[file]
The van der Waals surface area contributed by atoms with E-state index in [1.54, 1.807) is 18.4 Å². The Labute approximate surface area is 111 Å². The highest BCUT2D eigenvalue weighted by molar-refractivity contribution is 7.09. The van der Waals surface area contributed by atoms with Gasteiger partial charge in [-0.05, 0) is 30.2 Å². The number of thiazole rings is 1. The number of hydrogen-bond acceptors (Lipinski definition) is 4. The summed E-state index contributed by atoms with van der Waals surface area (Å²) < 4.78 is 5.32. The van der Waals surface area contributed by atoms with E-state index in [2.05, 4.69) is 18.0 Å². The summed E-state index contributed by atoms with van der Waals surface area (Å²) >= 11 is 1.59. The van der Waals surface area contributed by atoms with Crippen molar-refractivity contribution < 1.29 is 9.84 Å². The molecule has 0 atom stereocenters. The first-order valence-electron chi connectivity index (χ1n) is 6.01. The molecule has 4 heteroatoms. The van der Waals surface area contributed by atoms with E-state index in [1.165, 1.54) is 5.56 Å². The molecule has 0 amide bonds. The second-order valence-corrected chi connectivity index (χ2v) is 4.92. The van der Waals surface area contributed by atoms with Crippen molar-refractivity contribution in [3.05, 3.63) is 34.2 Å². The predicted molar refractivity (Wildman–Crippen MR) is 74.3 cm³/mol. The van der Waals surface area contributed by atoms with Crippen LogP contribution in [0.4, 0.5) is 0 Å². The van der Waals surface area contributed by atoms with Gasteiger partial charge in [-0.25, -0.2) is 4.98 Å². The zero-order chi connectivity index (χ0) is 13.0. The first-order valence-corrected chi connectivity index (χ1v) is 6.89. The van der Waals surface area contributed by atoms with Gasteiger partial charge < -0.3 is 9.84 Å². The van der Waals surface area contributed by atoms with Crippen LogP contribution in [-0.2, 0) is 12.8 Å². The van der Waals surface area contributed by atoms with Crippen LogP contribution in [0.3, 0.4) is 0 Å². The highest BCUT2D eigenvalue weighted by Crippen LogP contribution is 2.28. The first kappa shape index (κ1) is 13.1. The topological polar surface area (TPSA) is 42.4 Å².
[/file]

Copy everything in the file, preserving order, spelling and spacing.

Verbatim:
The van der Waals surface area contributed by atoms with E-state index in [1.54, 1.807) is 18.4 Å². The Labute approximate surface area is 111 Å². The highest BCUT2D eigenvalue weighted by molar-refractivity contribution is 7.09. The van der Waals surface area contributed by atoms with Gasteiger partial charge in [-0.05, 0) is 30.2 Å². The number of thiazole rings is 1. The number of hydrogen-bond acceptors (Lipinski definition) is 4. The summed E-state index contributed by atoms with van der Waals surface area (Å²) < 4.78 is 5.32. The van der Waals surface area contributed by atoms with E-state index in [2.05, 4.69) is 18.0 Å². The summed E-state index contributed by atoms with van der Waals surface area (Å²) >= 11 is 1.59. The van der Waals surface area contributed by atoms with Crippen molar-refractivity contribution < 1.29 is 9.84 Å². The molecule has 0 atom stereocenters. The first-order valence-electron chi connectivity index (χ1n) is 6.01. The molecule has 4 heteroatoms. The van der Waals surface area contributed by atoms with E-state index in [1.165, 1.54) is 5.56 Å². The molecule has 0 amide bonds. The second-order valence-corrected chi connectivity index (χ2v) is 4.92. The van der Waals surface area contributed by atoms with Crippen molar-refractivity contribution in [3.05, 3.63) is 34.2 Å². The predicted molar refractivity (Wildman–Crippen MR) is 74.3 cm³/mol. The van der Waals surface area contributed by atoms with Crippen LogP contribution in [0.4, 0.5) is 0 Å². The van der Waals surface area contributed by atoms with Gasteiger partial charge in [-0.25, -0.2) is 4.98 Å². The zero-order chi connectivity index (χ0) is 13.0. The first-order valence-corrected chi connectivity index (χ1v) is 6.89. The van der Waals surface area contributed by atoms with Gasteiger partial charge < -0.3 is 9.84 Å². The van der Waals surface area contributed by atoms with Crippen LogP contribution in [-0.2, 0) is 12.8 Å². The van der Waals surface area contributed by atoms with Crippen LogP contribution in [0.3, 0.4) is 0 Å². The highest BCUT2D eigenvalue weighted by Crippen LogP contribution is 2.28. The first kappa shape index (κ1) is 13.1. The topological polar surface area (TPSA) is 42.4 Å².